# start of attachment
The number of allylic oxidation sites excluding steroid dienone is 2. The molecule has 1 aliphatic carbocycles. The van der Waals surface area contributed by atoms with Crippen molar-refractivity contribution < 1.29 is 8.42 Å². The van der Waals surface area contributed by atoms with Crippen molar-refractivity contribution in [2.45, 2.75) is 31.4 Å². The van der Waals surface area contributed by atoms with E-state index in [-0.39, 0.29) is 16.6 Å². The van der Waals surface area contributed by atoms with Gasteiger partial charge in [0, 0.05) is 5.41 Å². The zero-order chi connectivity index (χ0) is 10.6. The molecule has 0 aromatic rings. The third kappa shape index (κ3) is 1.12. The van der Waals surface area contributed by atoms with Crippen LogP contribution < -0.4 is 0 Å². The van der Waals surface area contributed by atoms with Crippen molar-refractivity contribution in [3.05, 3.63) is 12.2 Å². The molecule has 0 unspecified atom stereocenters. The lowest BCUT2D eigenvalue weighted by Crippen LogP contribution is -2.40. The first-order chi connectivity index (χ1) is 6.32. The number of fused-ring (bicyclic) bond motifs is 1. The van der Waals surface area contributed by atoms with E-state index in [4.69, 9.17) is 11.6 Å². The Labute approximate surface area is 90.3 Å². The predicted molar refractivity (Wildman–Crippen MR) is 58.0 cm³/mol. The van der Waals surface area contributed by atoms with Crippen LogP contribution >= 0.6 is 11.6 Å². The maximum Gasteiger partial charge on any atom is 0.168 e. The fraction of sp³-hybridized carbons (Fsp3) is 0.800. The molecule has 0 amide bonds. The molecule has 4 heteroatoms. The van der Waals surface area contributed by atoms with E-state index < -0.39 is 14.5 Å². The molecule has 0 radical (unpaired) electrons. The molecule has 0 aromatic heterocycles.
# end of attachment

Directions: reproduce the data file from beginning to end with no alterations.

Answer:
The number of allylic oxidation sites excluding steroid dienone is 2. The molecule has 1 aliphatic carbocycles. The van der Waals surface area contributed by atoms with Crippen molar-refractivity contribution < 1.29 is 8.42 Å². The van der Waals surface area contributed by atoms with Crippen molar-refractivity contribution in [2.45, 2.75) is 31.4 Å². The van der Waals surface area contributed by atoms with E-state index in [-0.39, 0.29) is 16.6 Å². The van der Waals surface area contributed by atoms with Gasteiger partial charge in [0, 0.05) is 5.41 Å². The zero-order chi connectivity index (χ0) is 10.6. The molecule has 0 aromatic rings. The third kappa shape index (κ3) is 1.12. The van der Waals surface area contributed by atoms with Crippen LogP contribution < -0.4 is 0 Å². The van der Waals surface area contributed by atoms with Crippen molar-refractivity contribution in [3.05, 3.63) is 12.2 Å². The molecule has 0 unspecified atom stereocenters. The lowest BCUT2D eigenvalue weighted by Crippen LogP contribution is -2.40. The first-order chi connectivity index (χ1) is 6.32. The number of fused-ring (bicyclic) bond motifs is 1. The van der Waals surface area contributed by atoms with E-state index in [4.69, 9.17) is 11.6 Å². The Labute approximate surface area is 90.3 Å². The predicted molar refractivity (Wildman–Crippen MR) is 58.0 cm³/mol. The van der Waals surface area contributed by atoms with Crippen LogP contribution >= 0.6 is 11.6 Å². The maximum Gasteiger partial charge on any atom is 0.168 e. The fraction of sp³-hybridized carbons (Fsp3) is 0.800. The molecule has 0 amide bonds. The molecule has 4 heteroatoms. The van der Waals surface area contributed by atoms with E-state index < -0.39 is 14.5 Å². The molecule has 0 radical (unpaired) electrons. The molecule has 0 aromatic heterocycles.